The Pharmaevolution

It is a challenging time for the pharmaceutical industry, with recent announcements of more job cuts at GSK R&D and the latest news of Pfizer abandoning research on key areas of the past, such as cardiovascular, bone health and obesity. In addition, strategic actions are now being taken in order to overcome the in sustainability of the old business model coupled with an increasing pressure on the cost of drugs through government health technology assessment agencies and payers.

Concentration of high need areas and adding new skills to the organizations – “market access” – are fashionable at the moment. In the end, whatever you want to call it, the matter comes down to evidence development and creation of convincing data to payers, which will have a remarkable impact on how successful business is done in future years and who will gain a competitive advantage. As a result, skills and experiences that are related to understanding this new environment are now in high demand. In particular, those individuals who comprehend not only payer business models but also how the decisions of these organizations are affected by outside influencers will be invaluable in determining the future pricing and positioning of drugs.

The gradual shift by payers to an “outcomes-based” analysis or “risk-sharing” agreements as recently proposed by the UK NHS is further complicating the cost/benefit analysis of R&D investments. This shift will increase pharmaceutical company risk because it will make it much more difficult to exactly forecast the expected revenues generated from the drug portfolio under development. Payers do not yet have sufficient data to conduct such analyses on a wide-scale basis, nor is it easy for the industry to provide such data at the time of launch, at least not comprehensively in most cases. Maybe in the near future, as physicians and hospitals shift to electronic medical records, it will be easier to collect the required data.

Just as the R&D areas of pharmaceutical and biotech companies must undergo significant changes, so too will marketing and commercialization. A shift from the “physician-prescriber” to a “stakeholder-payer” model will make the ability to influence payers of paramount importance to drug manufacturers. Consequently, these companies will need fewer people whose primary added value is being able to access physicians. Instead, they will seek individuals who are very sophisticated in working with payers to position and price their products. The industry is in for a big change and that may also open up great opportunities for those companies that manage to concentrate their development on unmet needs areas coupled with a different approach to product commercialization and pricing. It will therefore be very interesting to see how the industry shapes up over time and some significant adaptation is still to be done, however the very good news is that a similar meltdown like in the banking sector is more than unlikely.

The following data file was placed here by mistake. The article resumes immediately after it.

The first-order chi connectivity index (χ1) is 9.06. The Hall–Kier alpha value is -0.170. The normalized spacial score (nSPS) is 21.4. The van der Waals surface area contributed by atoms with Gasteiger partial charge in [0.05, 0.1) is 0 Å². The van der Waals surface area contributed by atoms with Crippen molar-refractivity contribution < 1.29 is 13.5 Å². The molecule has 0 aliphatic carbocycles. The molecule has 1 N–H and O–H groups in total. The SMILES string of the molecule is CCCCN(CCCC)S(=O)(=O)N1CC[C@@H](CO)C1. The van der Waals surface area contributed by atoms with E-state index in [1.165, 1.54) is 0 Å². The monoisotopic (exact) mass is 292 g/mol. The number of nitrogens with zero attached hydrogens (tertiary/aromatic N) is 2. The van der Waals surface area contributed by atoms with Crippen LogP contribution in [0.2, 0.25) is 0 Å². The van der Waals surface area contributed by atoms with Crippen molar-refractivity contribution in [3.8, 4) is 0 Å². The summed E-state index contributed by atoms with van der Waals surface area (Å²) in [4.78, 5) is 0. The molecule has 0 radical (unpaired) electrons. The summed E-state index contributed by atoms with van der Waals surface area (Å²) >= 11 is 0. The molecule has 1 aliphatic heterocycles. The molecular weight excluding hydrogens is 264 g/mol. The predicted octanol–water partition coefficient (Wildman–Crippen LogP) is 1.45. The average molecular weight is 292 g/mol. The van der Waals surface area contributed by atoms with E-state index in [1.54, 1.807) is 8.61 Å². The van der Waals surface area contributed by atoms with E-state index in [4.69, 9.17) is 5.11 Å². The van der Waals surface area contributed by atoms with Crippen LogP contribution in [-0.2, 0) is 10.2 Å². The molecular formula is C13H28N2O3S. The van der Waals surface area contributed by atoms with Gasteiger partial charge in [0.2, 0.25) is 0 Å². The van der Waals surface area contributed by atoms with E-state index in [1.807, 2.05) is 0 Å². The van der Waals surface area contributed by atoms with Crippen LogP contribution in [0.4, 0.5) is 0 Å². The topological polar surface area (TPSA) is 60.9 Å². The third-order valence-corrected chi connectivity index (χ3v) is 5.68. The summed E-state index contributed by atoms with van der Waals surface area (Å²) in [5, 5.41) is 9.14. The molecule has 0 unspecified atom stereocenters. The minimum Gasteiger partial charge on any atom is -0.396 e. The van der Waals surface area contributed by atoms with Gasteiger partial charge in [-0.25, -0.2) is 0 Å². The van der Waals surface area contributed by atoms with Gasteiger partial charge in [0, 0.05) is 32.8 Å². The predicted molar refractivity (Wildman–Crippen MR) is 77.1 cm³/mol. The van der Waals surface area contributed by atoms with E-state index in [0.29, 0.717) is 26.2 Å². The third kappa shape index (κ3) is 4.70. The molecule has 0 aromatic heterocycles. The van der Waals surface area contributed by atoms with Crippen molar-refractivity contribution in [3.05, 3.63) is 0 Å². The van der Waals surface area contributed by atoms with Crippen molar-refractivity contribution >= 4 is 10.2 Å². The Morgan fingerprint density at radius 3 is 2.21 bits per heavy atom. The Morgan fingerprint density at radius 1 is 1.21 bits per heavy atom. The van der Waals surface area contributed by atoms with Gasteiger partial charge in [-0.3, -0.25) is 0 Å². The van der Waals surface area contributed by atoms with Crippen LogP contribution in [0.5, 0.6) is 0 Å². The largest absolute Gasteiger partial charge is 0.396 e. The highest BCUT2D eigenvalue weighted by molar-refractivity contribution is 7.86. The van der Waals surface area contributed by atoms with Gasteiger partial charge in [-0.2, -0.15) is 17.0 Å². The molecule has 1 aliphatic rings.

Health Economics Opportunities in North America


please see below a few new jobs on offer in the US and Canada. Please contact Darren Kruszynski.

Global Project Leader Oncology HE/Outcomes/Reimbursement - 130+ New Jersey
Deputy Director, US Health Economics, Outcomes & Reimbursement (HEOR), Women's Healthcare - 150+ New Jersey
Associate Director, Medical Outcomes Research - 150+ Connecticut
Health Economics Manager - 110+ Toronto Canada
Director Pricing/Reimbursement - 130+ Montreal Canada

Darren Kruszynski
Grapevine Executive Recruiters
269 Richmond Street West
Suite 100
Toronto, Ontario
M5V 1X1
416-581-1445 ext 225


UK is negotiating with drugmakers to lower NHS prices

October 07, 2008
by Anna Bratulic

The UK government is negotiating with pharmaceutical companies to offer lower prices for new drugs on the understanding that the NHS will pay more for the treatments if "later evidence proves greater effectiveness." Government officials see the move as "an answer to whether patients should be allowed to "top up" NHS" treatments that are deemed clinically effective but not cost-effective by the National Institute for Clinical Excellence.

Negotiations between government officials and ABPI are underway to arrive at a "risk-sharing" agreement as part of a new pharmaceutical price regulation system that will be launched in 2009. Under the scheme, companies would reduce the price of a drug sufficiently to allow the product to be approved by NICE, and the drug's price would subsequently raise as proof of clinical effectiveness grows.


New Vacancies Health Economics & Pricing

Hi everyone,

all positions below just came in. Please get in touch with Simon Rose.

- Health Economy Liaison Manager – Field Based, Multiple locations – UK
- Health Economist, Berks – UK
- Senior Health Economist, Home Counties – UK
- Senior Contracts & Pricing Manager, Switzerland
- Senior Project Manager International Health Economics, Switzerland
- Health Economist, Northern Home Counties, UK
- HTA Manager, Northern Home Counties, UK
- HE&OR Manager (Global), Switzerland
- Senior Health Outcomes Analyst/Manager, Surrey,UK
- Health Economist, Ireland
- Health Outcomes Manager, Netherlands

If none or these are suitable please get in contact with me regard other positions. Any queries please contact Simon Rose on +44 (0) 207 922 7155 (Direct Line) or email simon.rose@hayspharma.com. I am a specialist recruiter in HEOR and an available for careers advice or a general discussion. for online Information: http://www.hayspharma.com. If interested please send your CV to the above address. At Hays Pharma we have Health Economic and Outcomes Research positions at all level throughout Europe and now in Asia/Pac.